RIO DE JANEIRO (AP) — Brazil’s President Jair Bolsonaro defended his administration’s record protecting the Amazon rainforest, telling the United Nations’ virtual meeting of global leaders on Tuesday that his country has been wrongly portrayed as an environmental villain.
Speaking first in the General Debate of the U.N.'s General Assembly, as is tradition for the Brazilian leader, Bolsonaro said that the South American nation’s agribusiness sector has succeeded in boosting agricultural exports to feed a growing global population, which has made it a target.
“We are victims of one of the most brutal disinformation campaigns about the Amazon and the Pantanal wetlands,” Bolsonaro said. "The Brazilian Amazon is well-known to be very rich. That explains why international institutions support such campaigns based on ulterior interests, joined by self-serving and unpatriotic Brazilian associations, with the objective of harming the government and Brazil itself.”
Bolsonaro came to office in 2019 promising to open more of the Amazon to development, such as farming and mining. International concern, particularly after last year's fires, has led investors to try to distance themselves from rising deforestation and pressure Bolsonaro's government to take more action against it.
In Bolsonaro’s debut appearance at the assembly in 2019, he struck a defiant tone, railing against the media and the scourge of socialism. He declared Brazilian sovereignty over the Amazon and denounced what he termed “radical environmentalism.″
“It is the same as last year: a mix of denial of reality and self-praise for promoting an environmental policy that does not exist,” said Rubens Ricupero, a Brazilian who was secretary-general of the U.N. Conference on Trade and Development for nearly a decade.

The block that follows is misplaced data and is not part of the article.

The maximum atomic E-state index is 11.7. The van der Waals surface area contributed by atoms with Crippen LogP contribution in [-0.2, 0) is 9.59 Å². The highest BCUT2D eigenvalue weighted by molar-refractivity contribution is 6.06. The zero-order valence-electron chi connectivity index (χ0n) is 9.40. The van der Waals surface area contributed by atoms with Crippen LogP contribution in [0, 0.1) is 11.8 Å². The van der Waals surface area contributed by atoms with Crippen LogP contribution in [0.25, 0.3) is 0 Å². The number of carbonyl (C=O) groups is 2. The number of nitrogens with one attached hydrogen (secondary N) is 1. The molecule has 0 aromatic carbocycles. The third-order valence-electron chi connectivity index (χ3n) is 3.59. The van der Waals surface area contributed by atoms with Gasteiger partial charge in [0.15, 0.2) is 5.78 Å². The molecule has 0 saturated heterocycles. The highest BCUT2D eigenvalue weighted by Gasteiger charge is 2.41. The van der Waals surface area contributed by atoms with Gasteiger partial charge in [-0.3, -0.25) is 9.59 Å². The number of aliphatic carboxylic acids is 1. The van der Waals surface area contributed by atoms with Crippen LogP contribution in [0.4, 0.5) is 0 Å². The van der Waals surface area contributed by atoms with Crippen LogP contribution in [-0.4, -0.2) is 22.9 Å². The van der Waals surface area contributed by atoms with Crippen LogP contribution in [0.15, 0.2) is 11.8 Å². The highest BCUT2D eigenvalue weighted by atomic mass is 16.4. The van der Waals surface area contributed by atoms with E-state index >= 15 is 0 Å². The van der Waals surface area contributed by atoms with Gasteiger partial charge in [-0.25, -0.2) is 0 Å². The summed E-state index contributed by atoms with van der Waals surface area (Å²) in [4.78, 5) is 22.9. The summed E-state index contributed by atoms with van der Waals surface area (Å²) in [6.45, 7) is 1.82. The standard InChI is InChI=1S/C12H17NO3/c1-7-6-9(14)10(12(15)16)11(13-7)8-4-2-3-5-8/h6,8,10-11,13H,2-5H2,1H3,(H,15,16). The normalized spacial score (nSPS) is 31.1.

In May, Bolsonaro put the army in charge of protecting the rainforest and, two months later, banned setting agricultural and forest fires for 120 days as the country entered the dry season.
Deforestation in Brazil’s Amazon region may have reached a 14-year high in the 12 months through July, according to preliminary data published last month by the country’s space agency. Final data will be released in coming months.
Fires also spiraled out of control in Brazil’s Pantanal, the world’s largest tropical wetlands, with the number of blazes surpassing 16,000 so far in 2020 — considerably more than any full year on record, since 1998.
Bolsonaro also defended his government’s response to the COVID-19 pandemic in front of the U.N., highlighting the distribution of emergency cash for 65 million low-income Brazilians and financial support for small and micro businesses to keep them afloat amid a crushing economic downturn.
“Part of the Brazilian press also politicized the virus, disseminating panic among the population under the motto ‘Stay at home and we’ll see about the economy after,’ and almost brought social chaos to the country,” Bolsonaro said. “Our government, in a bold way, implemented various economic measures that avoided the greater evil.”
Since the onset of the pandemic, Bolsonaro downplayed the severity of the coronavirus, calling it “a little flu.” Even as he himself tested positive for the virus this summer and had to quarantine, he has at times adopted fatalism, saying there’s no way to prevent 70% of the population from contracting the illness, and repeatedly said that shutting down the economy would inflict worse hardship upon the population.
Brazil has confirmed 4.6 million coronavirus cases, the third most in the world, according to the tally compiled by Johns Hopkins University. Its death toll of 137,000 trails only the U.S.